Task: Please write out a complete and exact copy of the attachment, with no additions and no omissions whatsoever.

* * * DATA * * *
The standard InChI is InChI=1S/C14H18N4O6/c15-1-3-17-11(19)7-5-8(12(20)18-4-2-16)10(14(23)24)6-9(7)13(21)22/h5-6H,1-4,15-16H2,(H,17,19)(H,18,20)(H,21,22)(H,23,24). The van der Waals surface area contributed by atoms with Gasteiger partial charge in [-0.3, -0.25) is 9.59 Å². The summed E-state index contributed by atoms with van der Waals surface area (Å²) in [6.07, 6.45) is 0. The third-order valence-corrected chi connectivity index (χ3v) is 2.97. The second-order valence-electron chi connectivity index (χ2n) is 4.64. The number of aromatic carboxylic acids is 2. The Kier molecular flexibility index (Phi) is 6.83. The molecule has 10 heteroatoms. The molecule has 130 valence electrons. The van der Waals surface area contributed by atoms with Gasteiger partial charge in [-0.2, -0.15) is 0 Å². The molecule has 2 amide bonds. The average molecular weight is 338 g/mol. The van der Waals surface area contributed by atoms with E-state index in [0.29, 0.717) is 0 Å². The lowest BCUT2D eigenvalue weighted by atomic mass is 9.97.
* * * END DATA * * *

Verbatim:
The standard InChI is InChI=1S/C14H18N4O6/c15-1-3-17-11(19)7-5-8(12(20)18-4-2-16)10(14(23)24)6-9(7)13(21)22/h5-6H,1-4,15-16H2,(H,17,19)(H,18,20)(H,21,22)(H,23,24). The van der Waals surface area contributed by atoms with Gasteiger partial charge in [-0.3, -0.25) is 9.59 Å². The summed E-state index contributed by atoms with van der Waals surface area (Å²) in [6.07, 6.45) is 0. The third-order valence-corrected chi connectivity index (χ3v) is 2.97. The second-order valence-electron chi connectivity index (χ2n) is 4.64. The number of aromatic carboxylic acids is 2. The Kier molecular flexibility index (Phi) is 6.83. The molecule has 10 heteroatoms. The molecule has 130 valence electrons. The van der Waals surface area contributed by atoms with Gasteiger partial charge in [-0.2, -0.15) is 0 Å². The molecule has 2 amide bonds. The average molecular weight is 338 g/mol. The van der Waals surface area contributed by atoms with E-state index in [0.29, 0.717) is 0 Å². The lowest BCUT2D eigenvalue weighted by atomic mass is 9.97.